The first time I ever emotionally ate was when I was 17 and I went through my first real breakup. The split left me with a lot of feelings to deal with all at once: sadness, confusion, anger, and boredom (I had become so used to having someone there all the time). Without realizing it, I slowly started filling those emotional voids with eating, which impacted my struggle with weight gain and food for the next decade.
Eleven years later, I was faced with an even more difficult split. My boyfriend and I had dated for two years, lived together, and talked about marriage on a daily basis.
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When the relationship ended, I completely unraveled. Going through the breakup and everything that followed was by far the hardest experience of my life. I’d never experienced pain like that. It felt never-ending, and even when life seemed okay for a brief moment, the sadness would come rushing back, without warning, just like that. I was exhausted from how crappy I felt.
But unlike with my high school breakup, food was no longer my one and only coping mechanism. I'd spent 10 years healing my relationship with food, and I knew that embracing the pain of the breakup head-on was going to help me heal faster than if I used food to mask my feelings. I knew that if I truly wanted to heal, I had to feel it all and let myself process the experience fully.
Here’s how I figured out how to heal my broken heart without ever turning to a pint of Ben and Jerry’s (or any breakup food for that matter).
I knew that if I used food to cope, it would backfire later—I wouldn’t have given myself the chance to feel those tough emotions and truly heal. Without food to numb or distract, I had to face my feelings. And there were a lot of them! I let myself feel everything and gave myself permission to completely break down
I held absolutely nothing back with my family and friends. I made myself more vulnerable than ever by letting them in on everything I was feeling and thinking. They listened to me cry, ask irrational questions, and share my thoughts. I trusted that they could handle it, and they showed up for me big time. By talking with others instead of eating a bag of chips by myself, I learned that people want to be there for you and help you, especially when you’re going through a tough time.
I’ve always had some level of spirituality in my life, but the intensity of this breakup made me feel like I had no choice but to ask for help from a higher power. There were times when I felt so much pain, confusion, or guilt that I couldn’t bear it. During these moments, I prayed, meditated, and journaled. I asked for my fears to be calmed and to see the challenges I was facing in a calm, loving way. This brought me more peace than numbing my grief with food ever could.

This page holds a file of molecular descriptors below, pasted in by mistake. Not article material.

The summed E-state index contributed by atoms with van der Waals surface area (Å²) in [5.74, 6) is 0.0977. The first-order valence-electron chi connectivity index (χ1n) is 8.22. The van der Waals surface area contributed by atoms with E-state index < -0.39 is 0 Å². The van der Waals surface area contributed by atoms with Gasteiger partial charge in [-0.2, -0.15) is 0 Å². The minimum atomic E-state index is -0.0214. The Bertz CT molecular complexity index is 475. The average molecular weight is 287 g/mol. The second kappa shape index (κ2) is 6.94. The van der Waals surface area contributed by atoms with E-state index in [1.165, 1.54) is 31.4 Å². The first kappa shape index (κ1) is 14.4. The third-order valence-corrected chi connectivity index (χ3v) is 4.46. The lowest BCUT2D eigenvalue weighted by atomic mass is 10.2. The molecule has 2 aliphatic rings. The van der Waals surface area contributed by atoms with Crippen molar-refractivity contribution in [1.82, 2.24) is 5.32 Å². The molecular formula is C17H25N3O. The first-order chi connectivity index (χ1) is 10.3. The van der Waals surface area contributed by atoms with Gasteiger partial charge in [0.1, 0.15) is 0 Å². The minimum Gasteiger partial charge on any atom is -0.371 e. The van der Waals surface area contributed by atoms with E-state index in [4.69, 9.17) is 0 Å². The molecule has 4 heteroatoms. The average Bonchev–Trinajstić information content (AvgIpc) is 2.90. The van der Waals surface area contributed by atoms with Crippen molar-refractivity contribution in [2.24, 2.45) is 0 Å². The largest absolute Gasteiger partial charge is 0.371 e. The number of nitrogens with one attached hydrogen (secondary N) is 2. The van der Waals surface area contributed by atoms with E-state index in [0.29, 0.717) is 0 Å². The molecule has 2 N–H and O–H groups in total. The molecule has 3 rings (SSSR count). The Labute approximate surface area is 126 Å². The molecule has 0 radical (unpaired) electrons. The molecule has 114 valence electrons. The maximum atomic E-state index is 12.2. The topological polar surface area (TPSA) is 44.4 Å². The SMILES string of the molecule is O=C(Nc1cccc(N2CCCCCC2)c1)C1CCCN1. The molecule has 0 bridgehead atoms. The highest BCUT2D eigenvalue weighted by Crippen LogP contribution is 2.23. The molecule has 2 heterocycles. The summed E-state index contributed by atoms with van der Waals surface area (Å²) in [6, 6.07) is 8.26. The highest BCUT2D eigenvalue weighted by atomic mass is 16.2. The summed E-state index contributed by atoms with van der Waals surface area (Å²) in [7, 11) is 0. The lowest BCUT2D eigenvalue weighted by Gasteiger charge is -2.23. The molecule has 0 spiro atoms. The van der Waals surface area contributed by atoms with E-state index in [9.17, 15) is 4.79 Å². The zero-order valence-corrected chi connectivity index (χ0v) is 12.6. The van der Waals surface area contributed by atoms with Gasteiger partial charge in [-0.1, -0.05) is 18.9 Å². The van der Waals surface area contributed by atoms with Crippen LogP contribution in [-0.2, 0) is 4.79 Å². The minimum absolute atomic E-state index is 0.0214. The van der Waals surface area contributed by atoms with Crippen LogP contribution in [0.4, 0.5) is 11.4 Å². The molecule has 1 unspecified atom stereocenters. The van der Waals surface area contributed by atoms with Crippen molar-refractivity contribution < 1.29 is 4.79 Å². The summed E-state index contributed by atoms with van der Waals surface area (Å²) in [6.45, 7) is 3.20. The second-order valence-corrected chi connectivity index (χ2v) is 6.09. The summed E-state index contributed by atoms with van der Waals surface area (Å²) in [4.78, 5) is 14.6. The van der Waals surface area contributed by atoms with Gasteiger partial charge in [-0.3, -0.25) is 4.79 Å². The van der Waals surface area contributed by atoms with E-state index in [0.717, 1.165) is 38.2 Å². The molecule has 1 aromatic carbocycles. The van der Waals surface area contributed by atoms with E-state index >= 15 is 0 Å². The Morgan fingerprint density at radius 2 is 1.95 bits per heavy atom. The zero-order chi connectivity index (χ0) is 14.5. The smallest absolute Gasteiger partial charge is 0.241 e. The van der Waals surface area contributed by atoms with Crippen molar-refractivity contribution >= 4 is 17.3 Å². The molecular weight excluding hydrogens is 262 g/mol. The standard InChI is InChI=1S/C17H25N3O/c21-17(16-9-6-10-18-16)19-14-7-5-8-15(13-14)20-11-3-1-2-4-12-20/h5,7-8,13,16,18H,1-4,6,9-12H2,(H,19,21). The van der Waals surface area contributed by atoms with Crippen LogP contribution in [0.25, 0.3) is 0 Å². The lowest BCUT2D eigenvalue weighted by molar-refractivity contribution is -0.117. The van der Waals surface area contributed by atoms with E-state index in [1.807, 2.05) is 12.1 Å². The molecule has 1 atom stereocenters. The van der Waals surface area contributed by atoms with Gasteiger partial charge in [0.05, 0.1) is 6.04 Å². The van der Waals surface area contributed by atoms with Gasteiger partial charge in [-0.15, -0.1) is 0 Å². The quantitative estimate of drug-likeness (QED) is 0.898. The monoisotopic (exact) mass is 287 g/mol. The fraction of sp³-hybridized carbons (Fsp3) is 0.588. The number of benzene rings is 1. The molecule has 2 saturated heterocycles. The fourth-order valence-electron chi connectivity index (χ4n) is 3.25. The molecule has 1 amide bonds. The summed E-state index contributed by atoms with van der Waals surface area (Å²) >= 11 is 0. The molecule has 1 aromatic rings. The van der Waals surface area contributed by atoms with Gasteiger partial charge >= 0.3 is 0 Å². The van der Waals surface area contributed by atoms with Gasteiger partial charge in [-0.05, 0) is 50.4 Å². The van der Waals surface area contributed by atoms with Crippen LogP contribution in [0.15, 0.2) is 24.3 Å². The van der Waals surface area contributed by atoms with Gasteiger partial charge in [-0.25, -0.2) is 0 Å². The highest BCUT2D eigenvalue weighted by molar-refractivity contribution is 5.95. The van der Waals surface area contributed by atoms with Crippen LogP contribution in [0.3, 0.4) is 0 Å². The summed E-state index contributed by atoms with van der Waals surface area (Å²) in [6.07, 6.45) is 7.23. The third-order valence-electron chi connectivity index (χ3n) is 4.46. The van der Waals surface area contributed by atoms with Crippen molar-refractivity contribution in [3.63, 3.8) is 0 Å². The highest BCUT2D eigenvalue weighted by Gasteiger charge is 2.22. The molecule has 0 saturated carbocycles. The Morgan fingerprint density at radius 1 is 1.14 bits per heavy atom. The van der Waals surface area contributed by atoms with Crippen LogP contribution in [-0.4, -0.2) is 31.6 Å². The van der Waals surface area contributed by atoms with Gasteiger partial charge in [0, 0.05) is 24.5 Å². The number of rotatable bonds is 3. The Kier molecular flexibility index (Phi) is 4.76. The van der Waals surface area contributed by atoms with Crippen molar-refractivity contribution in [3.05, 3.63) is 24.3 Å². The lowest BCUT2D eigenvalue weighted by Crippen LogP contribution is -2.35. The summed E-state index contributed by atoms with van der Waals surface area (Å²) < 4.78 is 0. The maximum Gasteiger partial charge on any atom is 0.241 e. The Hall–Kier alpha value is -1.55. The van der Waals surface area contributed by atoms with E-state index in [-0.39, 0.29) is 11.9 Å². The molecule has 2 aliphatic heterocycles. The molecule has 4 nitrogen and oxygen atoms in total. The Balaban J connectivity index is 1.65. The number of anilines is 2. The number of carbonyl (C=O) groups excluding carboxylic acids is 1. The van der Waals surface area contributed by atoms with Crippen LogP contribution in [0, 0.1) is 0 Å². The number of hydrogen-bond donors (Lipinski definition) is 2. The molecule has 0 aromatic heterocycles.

I cleaned out my apartment, bought new white bedding I’d wanted for a while, invested in my favorite candles, and stacked my nightstand with helpful books. Doing this helped me feel like I had that safe haven to come home to at the end of a tough day. It was so important for me to have a comforting, nurturing, peaceful space that made me feel safe and at ease.
After the breakup, I took a week off of work, and then I got back into it. As a health and lifestyle coach, I speak with clients on the phone about their struggles and issues. These calls are one of my favorite parts of the week. During my post-breakup recovery, it was a relief to be able to focus on their lives during our conversations. Helping them work through their challenges made me realize that everyone has their own battles; we’re all in this together. It gave me some perspective.
Being loving and compassionate toward myself as I went through this process really helped me. I tried to stay connected to myself by letting myself cry hysterically when I felt like it or go out and have some fun if that's what felt right. I let the process be whatever it needed to be without feeling like I needed to act or feel a certain way. Doing that helped me come out of this struggle a much stronger person because I learned to soothe myself instead of using junk food as a coping mechanism.
Jamie Mendell is a holistic health coach who specializes in helping women lose weight without dieting. To find out more about her philosophy, check out her newest program.